When I got off the phone I discovered I was being observed by an armed Continuity agent. I spent four hours strolling from monument to monument like any average tourist, stopping for snacks at an overpriced refreshment kiosk, and even wandering into museums, but I was tailed the entire time.
I took the hint and didn't linger.
The air felt oddly still, the calm before snowfall. "Why the Mona Lisa?"
"Because to this day it's one of my mother's favorites?" Swinging their joined hands, Werner looked up into the gray sky. "Because my dad always used to say that if I was going to do something I should go big?" Glancing sideways at her, he shrugged. "Because if I do it right I can make a lot of people happy, make history remember me, and put my family's money to the most interesting use possible all in one shot."
When she scrunched her lips together, he tugged her closer until their hips touched.
"Are you passing judgment?"
"No," she said immediately, then paused. "Not exactly."
"Not exactly. You're the most reassuring person I know."
She squeezed his hand and turned toward him. "I'm not passing judgment. And I have to admire your drive for it, but I'm thinking that if I had loads of money I would do very different things."
Werner considered her for a moment, and she was too stubborn to look away.
"Like get out of debt. Buy myself a condo. Go on vacation, and send my parents on an equally nice but separate vacation."
With an abrupt laugh, he let go of her hand in favor of wrapping his arm around her waist. "I'd offer to help out, but something tells me you'd turn it down."
"I like the idea of easy money as much as anyone else does, but..." Trailing off, she shook her head. "No, that's cheating too much. I signed a contract to uphold the timeline, and I'm already bending that rule."
His next laugh was louder, infectious. "Angela, if you consider this bending that rule I'd love to see how hard you'd break it."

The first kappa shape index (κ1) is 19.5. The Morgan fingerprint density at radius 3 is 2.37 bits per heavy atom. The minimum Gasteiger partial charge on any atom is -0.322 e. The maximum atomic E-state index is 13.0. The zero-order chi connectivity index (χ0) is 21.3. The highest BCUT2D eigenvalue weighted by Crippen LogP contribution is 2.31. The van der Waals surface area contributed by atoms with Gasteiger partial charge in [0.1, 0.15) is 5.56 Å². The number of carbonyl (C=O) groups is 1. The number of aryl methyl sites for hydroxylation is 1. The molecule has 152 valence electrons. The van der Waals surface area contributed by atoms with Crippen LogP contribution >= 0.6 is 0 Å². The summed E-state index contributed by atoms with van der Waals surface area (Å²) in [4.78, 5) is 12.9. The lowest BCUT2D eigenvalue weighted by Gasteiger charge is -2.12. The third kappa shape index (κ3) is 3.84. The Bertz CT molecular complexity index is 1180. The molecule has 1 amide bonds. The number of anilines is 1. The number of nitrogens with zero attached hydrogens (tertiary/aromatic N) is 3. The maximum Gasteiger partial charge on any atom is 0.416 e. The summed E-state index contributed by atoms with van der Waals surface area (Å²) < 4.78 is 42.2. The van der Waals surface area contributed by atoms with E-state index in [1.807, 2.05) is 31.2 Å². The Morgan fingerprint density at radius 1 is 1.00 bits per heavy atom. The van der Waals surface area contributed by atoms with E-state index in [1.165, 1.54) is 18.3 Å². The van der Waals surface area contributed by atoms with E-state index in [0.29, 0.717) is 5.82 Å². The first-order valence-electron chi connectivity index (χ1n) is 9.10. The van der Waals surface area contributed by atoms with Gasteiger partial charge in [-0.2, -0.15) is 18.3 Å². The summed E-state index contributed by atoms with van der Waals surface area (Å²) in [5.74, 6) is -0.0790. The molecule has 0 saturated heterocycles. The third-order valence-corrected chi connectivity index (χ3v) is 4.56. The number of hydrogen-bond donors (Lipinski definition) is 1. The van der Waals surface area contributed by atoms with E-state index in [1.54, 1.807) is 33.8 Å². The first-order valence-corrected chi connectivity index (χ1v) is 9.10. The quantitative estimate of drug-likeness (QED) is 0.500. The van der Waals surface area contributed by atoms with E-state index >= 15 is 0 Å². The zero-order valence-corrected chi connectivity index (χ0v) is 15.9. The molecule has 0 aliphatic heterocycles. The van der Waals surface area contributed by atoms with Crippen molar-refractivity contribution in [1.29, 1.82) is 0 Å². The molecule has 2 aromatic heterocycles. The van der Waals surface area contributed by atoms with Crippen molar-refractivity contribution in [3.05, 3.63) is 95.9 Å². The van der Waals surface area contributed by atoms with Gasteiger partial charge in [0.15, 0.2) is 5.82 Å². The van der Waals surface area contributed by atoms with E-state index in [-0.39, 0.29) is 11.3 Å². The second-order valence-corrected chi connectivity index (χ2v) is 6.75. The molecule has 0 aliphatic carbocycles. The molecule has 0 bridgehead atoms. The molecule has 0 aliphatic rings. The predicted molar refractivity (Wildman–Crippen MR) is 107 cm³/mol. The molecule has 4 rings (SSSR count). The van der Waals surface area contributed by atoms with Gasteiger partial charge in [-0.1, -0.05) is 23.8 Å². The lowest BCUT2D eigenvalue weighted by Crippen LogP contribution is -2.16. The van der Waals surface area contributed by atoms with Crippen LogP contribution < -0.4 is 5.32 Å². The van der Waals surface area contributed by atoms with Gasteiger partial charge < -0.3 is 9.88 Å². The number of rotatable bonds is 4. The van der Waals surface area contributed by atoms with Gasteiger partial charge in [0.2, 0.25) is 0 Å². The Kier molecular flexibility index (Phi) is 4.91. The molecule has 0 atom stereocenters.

She felt her expression melt from mildly reproachful to unapologetically smug. "I bet you would."
I needed to do one of two things: go back to Angela's timeline, preferably prior to my first visit, or ask Werner directly. The former seemed to guarantee more answers, but on the heels of that bad experience I put it off for a few days. Instead I spent an evening at Crazy Joe's, helping myself to a healthy dinner of bar food and beer.
As he slid my beer across the bar to me, Joe remarked that it was good to see me again. I mentioned that everyone must be right when they say he never forgets a face and asked him if he'd mind working that memory for me.
"It'll cost you," squawked Joe's ever-present parrot, cocking his head at me.
"Opportunist," Joe admonished him, then laughed as he turned to me. "What can I help you with?"
I told him about writing a piece on Werner, discovering Werner's relationship with Angela, finding so little information about Angela, and then I asked if he knew anything about what happened to Angela.
"Sorry,” he started, sounding much less crazy than advertised, “but you know at least as much as I do. Angela came here often for several months, then less often as she started going directly to Werner's time to see him. Eventually she stopped coming altogether, and I found out she'd stopped visiting Werner at the same time. Either something bad happened to her or the two of them had such a massive falling out that she was turned off this place completely. I tend to think it was the former."
"Werner never said anything about an argument and spent a good three weeks coming in every few days and asking me if I'd seen her since his last visit. Shortly after that he stopped coming in himself, and he didn't come back for months. I'd always thought the man had gotten depressed. His sweetheart disappears, and people from his time don't want to believe he got the Mona Lisa: sounds like a rough patch to me. Especially if he found out anything bigger happened as a result of his trip into the past."
"You're looking a little tired. You doing all right?"
Angela shut her mouth on a yawn, the backs of her fingers pressed against her lips. "Yeah. Doing fine."
Martha leaned in, lowering her voice. "Anything new in your mailbox?"
For the space of two heartbeats Angela felt guilty. "Nothing new. Still trying to figure out the memo." It was 50% true; surely that was good. Maybe, she thought, it was a goal she could shoot for moving forward: stay at least 50% truthful with Martha about anything not work-related.
It seemed like Martha was trying to read her face, and for a moment she was acutely aware of how tired her eyes looked. There was no such thing as a good night's sleep on nights when she went back into the office after hours to use the Manifold.
"You gonna share the news if you solve that mystery?"
Angela exhaled and it was almost a laugh. "Ask me again if I ever solve it."